Herb to Know: Lavender 'Grosso' Plant

The hardy ‘Grosso’ lavender variety can grow in areas with cold winters and humid conditions.

| August/September 2011

  • With 'Grosso', you can realize the dream of beautiful lavender in your garden.
    Photo by Rob Cardillo

With its brisk aroma and eye-catching flowers, lavender has become a symbol of the delicious life. To many Americans, lavender evokes a mythical Provençal night: the window open to the warm night air, a view of faraway hills, clean linen, crusty baguettes, a bottle of wine, and someone to love. Unfortunately, for those of us in much of the continental United States, a healthy lavender plant sometimes remains as elusive as the dream of a Mediterranean paradise.

Lavender 'Grosso' Plant• Lavandin
Lavandula ×intermedia ‘Grosso’
• Hybrid of cold-hardy English (Lavandula angustifolia) and heat-tolerant Portuguese lavenders (L. latifolia)
• Zones 5 to 9

For years, English lavenders (varieties of Lavandula angustifolia) were promoted as the most adaptable because of their cold-hardiness. However, they tend to melt in the humidity and heat of summer.  Lavandins, L. ×intermedia hybrids, combine the cold-hardiness of English lavender with the greater heat tolerance of a Portuguese lavender species, L. ×latifolia. The resulting hybrids are adaptable, heavy-flowering garden plants with a strong scent.

Of the lavandins, the best for all-round garden performance is the variety ‘Grosso’. ‘Grosso’ is the primary commercial variety for production of lavender oil. Its deep aroma, large flower heads, and heavy-flowering nature make it highly profitable to grow. Fortunately for gardeners, it makes an excellent garden plant that is highly adapted throughout the United States.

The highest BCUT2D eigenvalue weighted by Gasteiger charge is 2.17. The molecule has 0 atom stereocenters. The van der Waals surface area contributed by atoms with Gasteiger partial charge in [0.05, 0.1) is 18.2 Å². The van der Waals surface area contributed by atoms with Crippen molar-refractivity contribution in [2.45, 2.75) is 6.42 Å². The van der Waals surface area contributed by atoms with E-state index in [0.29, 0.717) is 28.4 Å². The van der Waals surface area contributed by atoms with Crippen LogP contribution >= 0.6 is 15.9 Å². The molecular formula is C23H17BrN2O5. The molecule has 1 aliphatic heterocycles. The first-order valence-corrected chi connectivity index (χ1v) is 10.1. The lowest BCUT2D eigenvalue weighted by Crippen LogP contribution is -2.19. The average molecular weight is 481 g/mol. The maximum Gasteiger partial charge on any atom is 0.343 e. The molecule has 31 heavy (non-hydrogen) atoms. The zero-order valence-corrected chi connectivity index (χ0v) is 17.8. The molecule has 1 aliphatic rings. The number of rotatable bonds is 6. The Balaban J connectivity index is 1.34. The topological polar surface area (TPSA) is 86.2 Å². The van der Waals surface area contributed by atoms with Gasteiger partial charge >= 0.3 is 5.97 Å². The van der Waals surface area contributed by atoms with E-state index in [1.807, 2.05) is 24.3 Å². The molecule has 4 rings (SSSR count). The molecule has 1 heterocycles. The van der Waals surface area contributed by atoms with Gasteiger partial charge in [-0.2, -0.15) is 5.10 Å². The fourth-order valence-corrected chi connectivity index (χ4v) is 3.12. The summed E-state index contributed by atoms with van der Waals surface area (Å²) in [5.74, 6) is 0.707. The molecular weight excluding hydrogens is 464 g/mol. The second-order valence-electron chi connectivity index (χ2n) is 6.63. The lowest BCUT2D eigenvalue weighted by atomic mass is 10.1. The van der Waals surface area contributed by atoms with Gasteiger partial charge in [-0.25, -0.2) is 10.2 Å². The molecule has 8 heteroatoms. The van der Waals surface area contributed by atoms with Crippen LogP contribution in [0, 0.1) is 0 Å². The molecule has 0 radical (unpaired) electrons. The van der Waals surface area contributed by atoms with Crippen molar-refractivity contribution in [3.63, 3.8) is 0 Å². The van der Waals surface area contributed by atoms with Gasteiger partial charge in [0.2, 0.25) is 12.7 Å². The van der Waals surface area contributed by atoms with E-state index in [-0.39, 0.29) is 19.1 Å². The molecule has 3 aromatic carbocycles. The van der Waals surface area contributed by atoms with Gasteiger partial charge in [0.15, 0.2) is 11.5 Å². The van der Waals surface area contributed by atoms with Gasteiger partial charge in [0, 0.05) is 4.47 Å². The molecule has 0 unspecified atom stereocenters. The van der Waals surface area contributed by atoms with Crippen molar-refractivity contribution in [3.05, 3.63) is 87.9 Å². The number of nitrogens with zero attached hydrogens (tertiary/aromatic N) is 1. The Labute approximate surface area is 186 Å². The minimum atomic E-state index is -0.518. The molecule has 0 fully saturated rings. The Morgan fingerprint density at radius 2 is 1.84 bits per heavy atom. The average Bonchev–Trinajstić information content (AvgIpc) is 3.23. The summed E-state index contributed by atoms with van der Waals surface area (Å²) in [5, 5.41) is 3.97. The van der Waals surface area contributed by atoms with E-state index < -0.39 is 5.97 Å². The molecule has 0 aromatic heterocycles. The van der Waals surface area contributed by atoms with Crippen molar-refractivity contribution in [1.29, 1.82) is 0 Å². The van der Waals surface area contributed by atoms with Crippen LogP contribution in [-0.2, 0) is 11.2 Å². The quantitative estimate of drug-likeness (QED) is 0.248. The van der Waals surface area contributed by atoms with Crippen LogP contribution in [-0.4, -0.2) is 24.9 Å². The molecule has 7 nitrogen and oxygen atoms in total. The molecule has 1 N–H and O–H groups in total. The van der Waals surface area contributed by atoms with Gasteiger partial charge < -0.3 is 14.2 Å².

With some of the most richly colored flowers of all lavandins, ‘Grosso’ makes an impressive show in the garden. Its flowers are a strong violet-blue that shimmer in the summer sunlight. It has a more elegant habit than English lavenders, with long, graceful flower wands making a vast lilac halo around the central mound of silver foliage. It’s heavy-flowering, with sporadic repeat bloom after the main flush of flower in midsummer.

When not in bloom, plants of ‘Grosso’ make compact mounds of silver foliage to 3 feet high and wide. In winter, the foliage picks up tones of pink, violet and blue. With its strong globe shape, ‘Grosso’ is particularly attractive for geometric plantings. A grid of lavandin in gravel would be an excellent low-maintenance substitute for a lawn. ‘Grosso’ grows well in rocky or sandy places. It makes an excellent low hedge and its tolerance for hot, dry conditions lets it thrive along the edges of masonry walks and walls.

9/21/2015 1:09:24 PM

I was wondering why my lavender plant did not flower this year? It is it's first year.

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